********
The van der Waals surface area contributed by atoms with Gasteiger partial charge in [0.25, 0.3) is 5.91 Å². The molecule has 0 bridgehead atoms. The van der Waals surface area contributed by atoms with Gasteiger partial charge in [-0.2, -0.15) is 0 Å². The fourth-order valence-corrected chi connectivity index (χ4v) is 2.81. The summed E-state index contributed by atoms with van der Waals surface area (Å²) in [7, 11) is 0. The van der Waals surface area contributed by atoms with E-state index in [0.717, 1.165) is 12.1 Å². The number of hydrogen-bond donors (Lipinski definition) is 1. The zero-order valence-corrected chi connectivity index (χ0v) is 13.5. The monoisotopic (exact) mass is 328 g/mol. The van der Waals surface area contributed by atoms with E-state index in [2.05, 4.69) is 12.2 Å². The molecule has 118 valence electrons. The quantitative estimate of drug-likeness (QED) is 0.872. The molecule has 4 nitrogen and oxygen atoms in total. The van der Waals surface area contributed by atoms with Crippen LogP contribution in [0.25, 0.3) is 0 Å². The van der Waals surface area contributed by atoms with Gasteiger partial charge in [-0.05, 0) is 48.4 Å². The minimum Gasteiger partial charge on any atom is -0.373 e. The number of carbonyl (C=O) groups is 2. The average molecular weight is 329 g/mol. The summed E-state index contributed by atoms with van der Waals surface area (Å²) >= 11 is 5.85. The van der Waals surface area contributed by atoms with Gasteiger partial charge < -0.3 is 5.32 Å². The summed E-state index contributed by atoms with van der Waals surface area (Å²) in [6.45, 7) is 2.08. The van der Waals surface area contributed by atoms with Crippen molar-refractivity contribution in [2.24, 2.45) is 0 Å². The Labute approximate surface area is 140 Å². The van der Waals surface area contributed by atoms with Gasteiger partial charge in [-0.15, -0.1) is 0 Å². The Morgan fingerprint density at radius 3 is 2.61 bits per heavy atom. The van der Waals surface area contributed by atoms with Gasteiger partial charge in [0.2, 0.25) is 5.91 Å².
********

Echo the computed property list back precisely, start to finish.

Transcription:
The van der Waals surface area contributed by atoms with Gasteiger partial charge in [0.25, 0.3) is 5.91 Å². The molecule has 0 bridgehead atoms. The van der Waals surface area contributed by atoms with Gasteiger partial charge in [-0.2, -0.15) is 0 Å². The fourth-order valence-corrected chi connectivity index (χ4v) is 2.81. The summed E-state index contributed by atoms with van der Waals surface area (Å²) in [7, 11) is 0. The van der Waals surface area contributed by atoms with E-state index in [0.717, 1.165) is 12.1 Å². The number of hydrogen-bond donors (Lipinski definition) is 1. The zero-order valence-corrected chi connectivity index (χ0v) is 13.5. The monoisotopic (exact) mass is 328 g/mol. The van der Waals surface area contributed by atoms with E-state index in [2.05, 4.69) is 12.2 Å². The molecule has 118 valence electrons. The quantitative estimate of drug-likeness (QED) is 0.872. The molecule has 4 nitrogen and oxygen atoms in total. The van der Waals surface area contributed by atoms with Crippen LogP contribution in [0.25, 0.3) is 0 Å². The van der Waals surface area contributed by atoms with Gasteiger partial charge in [-0.05, 0) is 48.4 Å². The minimum Gasteiger partial charge on any atom is -0.373 e. The number of carbonyl (C=O) groups is 2. The average molecular weight is 329 g/mol. The summed E-state index contributed by atoms with van der Waals surface area (Å²) >= 11 is 5.85. The van der Waals surface area contributed by atoms with Gasteiger partial charge < -0.3 is 5.32 Å². The summed E-state index contributed by atoms with van der Waals surface area (Å²) in [6.45, 7) is 2.08. The van der Waals surface area contributed by atoms with Crippen molar-refractivity contribution in [2.24, 2.45) is 0 Å². The Labute approximate surface area is 140 Å². The van der Waals surface area contributed by atoms with Gasteiger partial charge in [-0.15, -0.1) is 0 Å². The Morgan fingerprint density at radius 3 is 2.61 bits per heavy atom. The van der Waals surface area contributed by atoms with Gasteiger partial charge in [0.2, 0.25) is 5.91 Å².